In the book The Price of Salt, the focus is on the mind of a young girl, Therese.  Just like her art work, Therese is a woman in the making, initially shy and insecure but ultimately, like most of Haynes’ heroines, gaining self-consciousness and coming to terms with her needs and desires. Therese’s only crime is falling in love, though at first without even knowing it.  Her attraction to Carol conflicts with what she thinks about herself and her relationship with her boyfriend.

The second reel assumes the shape of a road film, but this is a Haynes movie and so everything is strange and ambiguous and nothing is generic about it.   When Harge takes off with their daughter, Carol proposes a car trip out west and surprisingly Therese agrees. Most romantic tales build up erotic tension, leading to a climactic sexual scene, but not here.  After exchanging glances and holding hands, the two femmes consummate their desire in, of all places Waterloo, Iowa, an ironic and humorous twist that is not lost on Carol

The sexual encounter is brief, extremely subtle, more suggestive than revelatory, and it may be significant that only Therese is shown full frontal in the nude.  Reality knocks in the next sequence, when the law pursues the women,  threatening Carol (more as a mother than woman) with cruel punishment for her transgression.

The final, silent encounter between the two femmes is nothing short of stunning, easily earning its positive note (rare in Haynes’ work) and our empathy and sympathy for both women.

The exploration of Carol’s and Therese’s erotic needs reaffirms Haynes’ long held stand that human sexuality is socially and culturally constructed, and identity formation is often a fluid and dynamic process. The protagonists of Haynes’ films are social outcasts whose “subversive” identity and “abnormal” sexuality place them at odds with society’s dominant norms.

In Haynes’ universe, sexuality is a major, dangerous force that can potentially disrupts social order and cultural values.  As such, it is repressed by the dominant ideology of the ruling class.  Artists and writers, especially gay ones, are for Haynes the ultimate subversive groups because they often stand “outside” of conventional norms.  Their rebellious creativity represents great opportunities for both personal liberation and cultural changes.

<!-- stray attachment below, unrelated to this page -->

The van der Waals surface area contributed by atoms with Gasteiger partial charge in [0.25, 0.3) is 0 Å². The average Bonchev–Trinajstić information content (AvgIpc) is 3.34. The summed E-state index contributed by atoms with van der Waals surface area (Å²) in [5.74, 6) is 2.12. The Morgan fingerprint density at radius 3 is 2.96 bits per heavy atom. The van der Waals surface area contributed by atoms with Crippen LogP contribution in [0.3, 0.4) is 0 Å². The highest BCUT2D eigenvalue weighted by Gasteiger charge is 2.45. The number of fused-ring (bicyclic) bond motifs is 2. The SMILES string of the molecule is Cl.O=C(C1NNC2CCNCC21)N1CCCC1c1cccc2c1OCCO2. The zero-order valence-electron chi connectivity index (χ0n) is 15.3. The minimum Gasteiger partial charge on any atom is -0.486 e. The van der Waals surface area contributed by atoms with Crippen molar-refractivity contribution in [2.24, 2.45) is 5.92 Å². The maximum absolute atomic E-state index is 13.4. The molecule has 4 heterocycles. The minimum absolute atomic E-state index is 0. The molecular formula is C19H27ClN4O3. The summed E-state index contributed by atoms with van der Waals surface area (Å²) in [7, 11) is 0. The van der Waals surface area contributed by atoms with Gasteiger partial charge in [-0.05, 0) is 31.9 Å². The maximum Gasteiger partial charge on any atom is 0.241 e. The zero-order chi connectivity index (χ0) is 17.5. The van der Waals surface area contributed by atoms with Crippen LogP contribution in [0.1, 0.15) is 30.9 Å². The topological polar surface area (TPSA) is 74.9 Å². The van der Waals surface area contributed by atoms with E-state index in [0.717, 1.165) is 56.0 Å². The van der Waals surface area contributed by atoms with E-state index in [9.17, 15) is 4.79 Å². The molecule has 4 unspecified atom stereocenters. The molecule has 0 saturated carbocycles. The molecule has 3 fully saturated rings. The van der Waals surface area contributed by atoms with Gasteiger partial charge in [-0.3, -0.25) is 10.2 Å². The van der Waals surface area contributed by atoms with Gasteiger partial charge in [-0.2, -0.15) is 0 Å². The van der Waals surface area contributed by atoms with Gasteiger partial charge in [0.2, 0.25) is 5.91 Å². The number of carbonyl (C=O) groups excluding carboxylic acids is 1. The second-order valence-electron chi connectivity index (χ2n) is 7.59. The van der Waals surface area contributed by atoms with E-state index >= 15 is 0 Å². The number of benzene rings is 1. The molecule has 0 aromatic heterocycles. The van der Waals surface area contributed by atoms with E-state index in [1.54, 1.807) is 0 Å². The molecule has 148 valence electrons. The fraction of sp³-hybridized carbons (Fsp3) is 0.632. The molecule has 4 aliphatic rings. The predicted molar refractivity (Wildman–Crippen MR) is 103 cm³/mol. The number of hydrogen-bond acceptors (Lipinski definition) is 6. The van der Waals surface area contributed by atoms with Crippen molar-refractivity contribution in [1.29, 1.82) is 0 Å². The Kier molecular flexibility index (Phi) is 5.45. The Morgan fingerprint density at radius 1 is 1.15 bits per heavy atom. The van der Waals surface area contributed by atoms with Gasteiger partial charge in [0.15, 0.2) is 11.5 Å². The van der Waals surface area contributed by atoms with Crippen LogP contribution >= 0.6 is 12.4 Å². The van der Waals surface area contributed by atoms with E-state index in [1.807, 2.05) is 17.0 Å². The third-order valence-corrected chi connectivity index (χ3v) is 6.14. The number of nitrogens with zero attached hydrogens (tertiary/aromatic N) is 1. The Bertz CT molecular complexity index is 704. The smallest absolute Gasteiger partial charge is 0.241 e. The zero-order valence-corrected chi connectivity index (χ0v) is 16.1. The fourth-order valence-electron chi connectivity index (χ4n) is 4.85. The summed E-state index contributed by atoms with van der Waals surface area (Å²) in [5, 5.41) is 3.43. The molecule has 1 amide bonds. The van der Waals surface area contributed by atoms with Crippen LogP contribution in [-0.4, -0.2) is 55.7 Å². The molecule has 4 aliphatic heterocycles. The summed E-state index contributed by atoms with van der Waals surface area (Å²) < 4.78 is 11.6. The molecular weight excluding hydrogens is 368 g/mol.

Haynes’ films have revolved around artists, such as the singer Karen Carpenter in “Superstar,” the David Bowie-inspired character in “Velvet Goldmine,” the multi-faceted Bob Dylan in “I’m Not There,” and now Carol, in which the Mara character is an aspiring photographer (in the book she was a theater designer)

Haynes’ films challenge, upset, and surprise viewers, even those familiar with independent and art-house cinema. He has put women at the center of his narratives, whose stature is elevated by casting them with the best actresses around: Julianne Moore (Safe, Far From Heaven) Kate Winslet in Mildred Pierce, Cate Blanchett and Rooney Mara in Carol.

Cannes Film Festival (world premiere, in competition)

Opens: December 18, 2015

The Weinstein Company
Production: Karlsen/Woolley/Number 9 Films, Killer Films
Director: Todd Haynes
Screenwriter: Phyllis Nagy, based on the novel The Price of Salt by Patricia Highsmith
Producers: Elizabeth Karlsen, Stephen Woolley, Christine Vachon
Executive producers: Teresa Ross, Dorothy Berwin, Thorsten Schumacher, Bob Weinstein, Harvey Weinstein, Danny Perkins, Cate Blanchett, Andrew Upton, Robert Jolliffe
Director of photography: Ed Lachman
Production designer: Judy Becker
Costume designer: Sandy Powell
Editor: Affonso Goncalves
Music: Carter Burwell
Casting: Laura Rosenthal

 

Running time: 119 Minutes

Cast

Cate Blanchettt as Carol Aird

Rooney Mara as Therese Belivet

Sarah Paulson as Abby Gerhard

Kyle Chandler as Harge Aird

Jake Lacy as Richard

Cory Michael Smith as Tommy

John Magaro as Dannie

Carrie Brownstein as Genevieve Cantrell